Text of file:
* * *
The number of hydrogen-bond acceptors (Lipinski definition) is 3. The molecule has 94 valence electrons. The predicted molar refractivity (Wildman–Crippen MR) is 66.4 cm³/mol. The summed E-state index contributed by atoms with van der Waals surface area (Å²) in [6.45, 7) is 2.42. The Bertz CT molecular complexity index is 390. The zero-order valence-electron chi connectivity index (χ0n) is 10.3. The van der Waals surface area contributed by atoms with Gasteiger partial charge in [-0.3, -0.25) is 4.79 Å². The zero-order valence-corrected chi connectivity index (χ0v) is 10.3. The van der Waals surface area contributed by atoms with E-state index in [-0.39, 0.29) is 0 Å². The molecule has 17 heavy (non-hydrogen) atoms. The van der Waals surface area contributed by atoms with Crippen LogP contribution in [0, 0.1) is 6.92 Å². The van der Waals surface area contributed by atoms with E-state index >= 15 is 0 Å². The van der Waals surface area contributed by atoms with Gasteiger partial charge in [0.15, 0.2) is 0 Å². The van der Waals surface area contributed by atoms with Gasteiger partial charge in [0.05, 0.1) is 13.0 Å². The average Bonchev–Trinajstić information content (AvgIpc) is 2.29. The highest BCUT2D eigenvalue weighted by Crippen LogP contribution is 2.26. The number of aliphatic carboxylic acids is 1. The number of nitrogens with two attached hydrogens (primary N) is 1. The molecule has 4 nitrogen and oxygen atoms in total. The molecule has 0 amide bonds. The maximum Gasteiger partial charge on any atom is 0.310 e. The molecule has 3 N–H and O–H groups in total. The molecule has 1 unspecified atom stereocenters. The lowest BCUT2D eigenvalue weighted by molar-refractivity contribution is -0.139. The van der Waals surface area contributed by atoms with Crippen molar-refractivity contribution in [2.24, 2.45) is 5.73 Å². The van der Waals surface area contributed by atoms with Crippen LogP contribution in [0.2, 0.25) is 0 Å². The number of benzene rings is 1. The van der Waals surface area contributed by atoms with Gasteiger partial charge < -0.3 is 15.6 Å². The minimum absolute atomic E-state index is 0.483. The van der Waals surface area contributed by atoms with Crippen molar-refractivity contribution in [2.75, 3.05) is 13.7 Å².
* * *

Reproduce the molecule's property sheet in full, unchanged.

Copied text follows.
The number of hydrogen-bond acceptors (Lipinski definition) is 3. The molecule has 94 valence electrons. The predicted molar refractivity (Wildman–Crippen MR) is 66.4 cm³/mol. The summed E-state index contributed by atoms with van der Waals surface area (Å²) in [6.45, 7) is 2.42. The Bertz CT molecular complexity index is 390. The zero-order valence-electron chi connectivity index (χ0n) is 10.3. The van der Waals surface area contributed by atoms with Gasteiger partial charge in [-0.3, -0.25) is 4.79 Å². The zero-order valence-corrected chi connectivity index (χ0v) is 10.3. The van der Waals surface area contributed by atoms with E-state index in [-0.39, 0.29) is 0 Å². The molecule has 17 heavy (non-hydrogen) atoms. The van der Waals surface area contributed by atoms with Crippen LogP contribution in [0, 0.1) is 6.92 Å². The van der Waals surface area contributed by atoms with E-state index >= 15 is 0 Å². The van der Waals surface area contributed by atoms with Gasteiger partial charge in [0.15, 0.2) is 0 Å². The van der Waals surface area contributed by atoms with Gasteiger partial charge in [0.05, 0.1) is 13.0 Å². The average Bonchev–Trinajstić information content (AvgIpc) is 2.29. The highest BCUT2D eigenvalue weighted by Crippen LogP contribution is 2.26. The number of aliphatic carboxylic acids is 1. The number of nitrogens with two attached hydrogens (primary N) is 1. The molecule has 4 nitrogen and oxygen atoms in total. The molecule has 0 amide bonds. The maximum Gasteiger partial charge on any atom is 0.310 e. The molecule has 3 N–H and O–H groups in total. The molecule has 1 unspecified atom stereocenters. The lowest BCUT2D eigenvalue weighted by molar-refractivity contribution is -0.139. The van der Waals surface area contributed by atoms with Crippen molar-refractivity contribution in [2.24, 2.45) is 5.73 Å². The van der Waals surface area contributed by atoms with Crippen LogP contribution in [0.2, 0.25) is 0 Å². The number of benzene rings is 1. The van der Waals surface area contributed by atoms with Gasteiger partial charge < -0.3 is 15.6 Å². The minimum absolute atomic E-state index is 0.483. The van der Waals surface area contributed by atoms with Crippen molar-refractivity contribution in [2.75, 3.05) is 13.7 Å².